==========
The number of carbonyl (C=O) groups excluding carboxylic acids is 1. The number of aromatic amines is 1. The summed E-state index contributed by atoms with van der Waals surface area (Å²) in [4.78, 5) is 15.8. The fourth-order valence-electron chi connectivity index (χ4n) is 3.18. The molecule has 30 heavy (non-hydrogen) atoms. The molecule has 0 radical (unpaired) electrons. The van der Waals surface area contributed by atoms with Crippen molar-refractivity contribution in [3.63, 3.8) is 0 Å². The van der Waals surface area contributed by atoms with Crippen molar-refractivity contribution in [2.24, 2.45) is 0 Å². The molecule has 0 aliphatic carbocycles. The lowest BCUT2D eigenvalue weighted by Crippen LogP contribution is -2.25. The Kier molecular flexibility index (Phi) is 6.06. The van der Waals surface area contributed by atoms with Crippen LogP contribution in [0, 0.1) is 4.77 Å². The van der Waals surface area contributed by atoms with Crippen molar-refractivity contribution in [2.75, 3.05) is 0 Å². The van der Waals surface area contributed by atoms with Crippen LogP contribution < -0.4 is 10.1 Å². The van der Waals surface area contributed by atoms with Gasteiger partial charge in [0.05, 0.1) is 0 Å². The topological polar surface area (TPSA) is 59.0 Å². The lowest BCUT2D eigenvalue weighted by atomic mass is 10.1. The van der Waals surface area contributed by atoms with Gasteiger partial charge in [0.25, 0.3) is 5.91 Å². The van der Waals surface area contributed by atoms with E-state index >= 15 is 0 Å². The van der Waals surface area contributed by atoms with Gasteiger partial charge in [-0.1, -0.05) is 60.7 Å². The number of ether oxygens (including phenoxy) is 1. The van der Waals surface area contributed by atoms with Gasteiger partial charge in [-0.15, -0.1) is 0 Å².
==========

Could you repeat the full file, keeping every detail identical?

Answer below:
The number of carbonyl (C=O) groups excluding carboxylic acids is 1. The number of aromatic amines is 1. The summed E-state index contributed by atoms with van der Waals surface area (Å²) in [4.78, 5) is 15.8. The fourth-order valence-electron chi connectivity index (χ4n) is 3.18. The molecule has 30 heavy (non-hydrogen) atoms. The molecule has 0 radical (unpaired) electrons. The van der Waals surface area contributed by atoms with Crippen molar-refractivity contribution in [3.63, 3.8) is 0 Å². The van der Waals surface area contributed by atoms with Crippen molar-refractivity contribution in [2.24, 2.45) is 0 Å². The molecule has 0 aliphatic carbocycles. The lowest BCUT2D eigenvalue weighted by Crippen LogP contribution is -2.25. The Kier molecular flexibility index (Phi) is 6.06. The van der Waals surface area contributed by atoms with Crippen LogP contribution in [0, 0.1) is 4.77 Å². The van der Waals surface area contributed by atoms with Crippen molar-refractivity contribution in [2.75, 3.05) is 0 Å². The van der Waals surface area contributed by atoms with Crippen LogP contribution < -0.4 is 10.1 Å². The van der Waals surface area contributed by atoms with Gasteiger partial charge in [0.05, 0.1) is 0 Å². The topological polar surface area (TPSA) is 59.0 Å². The lowest BCUT2D eigenvalue weighted by atomic mass is 10.1. The van der Waals surface area contributed by atoms with Gasteiger partial charge in [0.25, 0.3) is 5.91 Å². The van der Waals surface area contributed by atoms with E-state index >= 15 is 0 Å². The van der Waals surface area contributed by atoms with Gasteiger partial charge in [-0.1, -0.05) is 60.7 Å². The number of ether oxygens (including phenoxy) is 1. The van der Waals surface area contributed by atoms with Gasteiger partial charge in [-0.15, -0.1) is 0 Å².